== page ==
Nissan’s almighty GT-R engine is not a swap for the faint hearted or someone on a shoestring budget. There’s no other chassis it’ll drop into easily and it’s a straight-6 to make things even more awkward. On top of that, you’ll need the rear-wheel-drive transmission that’s usually sourced from Skylines using the RB25DETT engine unless you're prepared for an engineering nightmare. Of course, you could swap the RB25DETT into the project if you don’t mind one less turbo.
The benefit of spending the money and dealing with the many headaches associated with swapping in an RB26DETT is a lot of power from a remarkably strong engine. Like the 2JZ, it doesn’t require a lot in the way of stronger internals until you get truly serious about extra power on top of what you get just by swapping out the old engine. However, maintenance and modification can get expensive quickly.
What you're looking at in the pictures below is an insane swap. A 1994 Nissan Pulsar built for autocross and includes the Nissan Skyline R32 all-wheel-drive system.
The only Honda engine to outshine the B-Series in the aftermarket is the K-Series. They were common through the 2000s in performance models such as the Acura RSX Type-S, Honda Civic Si, and European Type R models. For a direct swap for anything with four cylinders, there’s not much better that’s naturally aspirated. On the flip side, they aren’t cheap and once you start rolling in the cost of aftermarket components to deal with the shifter layout and engine orientation, things can get expensive. Although the owner of the RX-7 below must have thought it was easier to swap in a turbo K20 engine than deal with the existing rotary to make 435 horsepower on E85 fuel.
Mazda’s legendary rotary is getting harder to find, and the one everybody wants is the twin-turbocharged 13B-REW from the third-generation RX-7. The single-turbo 13B-DEI can be found in the second-generation RX-7, but when you find and pay for one it’s not going to be cheap or easy to swap. The aftermarket is slim and the rotary engine is a learning curve that takes dedicated care to maintain. However, if you put one in a Mazda MX-5 you become an instant internet hero and all the Instagram followers will be yours.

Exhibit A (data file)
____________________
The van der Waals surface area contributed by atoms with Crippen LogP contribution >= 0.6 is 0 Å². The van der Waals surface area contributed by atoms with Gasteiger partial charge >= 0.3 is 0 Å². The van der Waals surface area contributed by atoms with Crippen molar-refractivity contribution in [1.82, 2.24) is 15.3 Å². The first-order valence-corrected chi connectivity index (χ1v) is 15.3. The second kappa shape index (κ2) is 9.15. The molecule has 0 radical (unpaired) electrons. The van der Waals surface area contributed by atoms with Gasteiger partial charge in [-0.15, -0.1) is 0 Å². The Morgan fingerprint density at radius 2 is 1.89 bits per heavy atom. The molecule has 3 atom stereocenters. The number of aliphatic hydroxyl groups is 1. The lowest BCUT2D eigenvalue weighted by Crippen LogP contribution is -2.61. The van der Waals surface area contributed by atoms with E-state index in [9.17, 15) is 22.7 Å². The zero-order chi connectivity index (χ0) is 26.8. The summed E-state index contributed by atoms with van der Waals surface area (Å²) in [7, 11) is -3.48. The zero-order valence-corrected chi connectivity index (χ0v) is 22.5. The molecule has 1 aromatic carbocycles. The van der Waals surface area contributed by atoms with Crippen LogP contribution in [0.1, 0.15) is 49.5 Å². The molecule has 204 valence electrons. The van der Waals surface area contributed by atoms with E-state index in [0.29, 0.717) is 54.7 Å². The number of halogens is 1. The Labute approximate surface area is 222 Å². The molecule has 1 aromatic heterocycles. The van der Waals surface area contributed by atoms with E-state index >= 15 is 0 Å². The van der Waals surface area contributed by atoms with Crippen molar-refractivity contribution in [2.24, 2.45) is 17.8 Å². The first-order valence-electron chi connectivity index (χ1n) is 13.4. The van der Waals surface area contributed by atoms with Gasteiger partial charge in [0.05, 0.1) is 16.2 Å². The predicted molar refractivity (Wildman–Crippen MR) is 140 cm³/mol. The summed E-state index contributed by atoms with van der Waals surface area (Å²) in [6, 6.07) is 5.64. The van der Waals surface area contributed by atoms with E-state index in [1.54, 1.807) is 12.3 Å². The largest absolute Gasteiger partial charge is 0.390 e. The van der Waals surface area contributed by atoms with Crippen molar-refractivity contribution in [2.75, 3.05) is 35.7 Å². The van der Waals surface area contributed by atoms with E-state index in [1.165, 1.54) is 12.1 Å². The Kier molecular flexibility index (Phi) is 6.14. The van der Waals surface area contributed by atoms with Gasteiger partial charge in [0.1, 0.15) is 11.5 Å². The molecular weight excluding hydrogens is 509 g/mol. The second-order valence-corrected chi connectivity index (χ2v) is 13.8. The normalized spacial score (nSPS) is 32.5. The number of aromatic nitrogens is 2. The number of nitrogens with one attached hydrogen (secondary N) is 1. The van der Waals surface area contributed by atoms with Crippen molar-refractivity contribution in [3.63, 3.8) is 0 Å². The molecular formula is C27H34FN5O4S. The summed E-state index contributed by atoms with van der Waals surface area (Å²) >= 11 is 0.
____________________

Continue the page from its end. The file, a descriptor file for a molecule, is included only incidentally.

The swap below was finished by Grassroots Motor Sports after the project starter and GRM forum member Mike Smith passed away from cancer. It was auctioned off and the proceeds went to Smith's daughter's college fund.
For people that want the torque of a V8 but in a lighter and smaller package then Ford’s Ecoboost V6 is a solid option that’s gaining fast in popularity. 365 horsepower and 350 lb-ft of torque is the most common power output from the first generation and comes in single or twin-turbo flavor depending on where it comes from. The aftermarket is getting bigger and bigger and solid running examples are plentiful, but expect to have to do a lot of work with plumbing and wiring. However, if you’re looking to restomod a classic Ford it should probably be the first option to research.
When it comes to bang for your buck for upgrading an old Honda or doing something a shade easier than a V8 swap into an MX-5, the V6 J-Series has you covered. There’s not much in the way of aftermarket support but, depending on the model it’s sourced from, it’s an instant 240-310 horsepower and way more torque than your existing four-cylinder engine. The cheapest way to get 240 hardwearing horsepower is to raid an old Odyssey. Although aftermarket is scarce, there are some good kit solutions to help get one into an older Civic, Accord, CRX, or Integra. Or, of course, an MX-5.
Before the LS became the default V8 swap, Ford’s 5.0-liter HO V8 was the quickest and cheapest way to get a big bump in power. Today, it’s 225 horsepower and 300 lb-ft of torque seems anemic, but the 5.0 responds well to a wide array of modifications, particularly when it comes to intake and exhaust. Parts cars are cheap to buy and bring the benefit of having all the sensors and wiring and other parts you’ll need. The aftermarket is still big due to classic car enthusiasts and drag racers. Unfortunately, the 5.0 is heavy and a problem if keeping the balance of the car's chassis is important. However, putting one in an E30 BMW is an awesome way of confusing car enthusiasts as you drive by.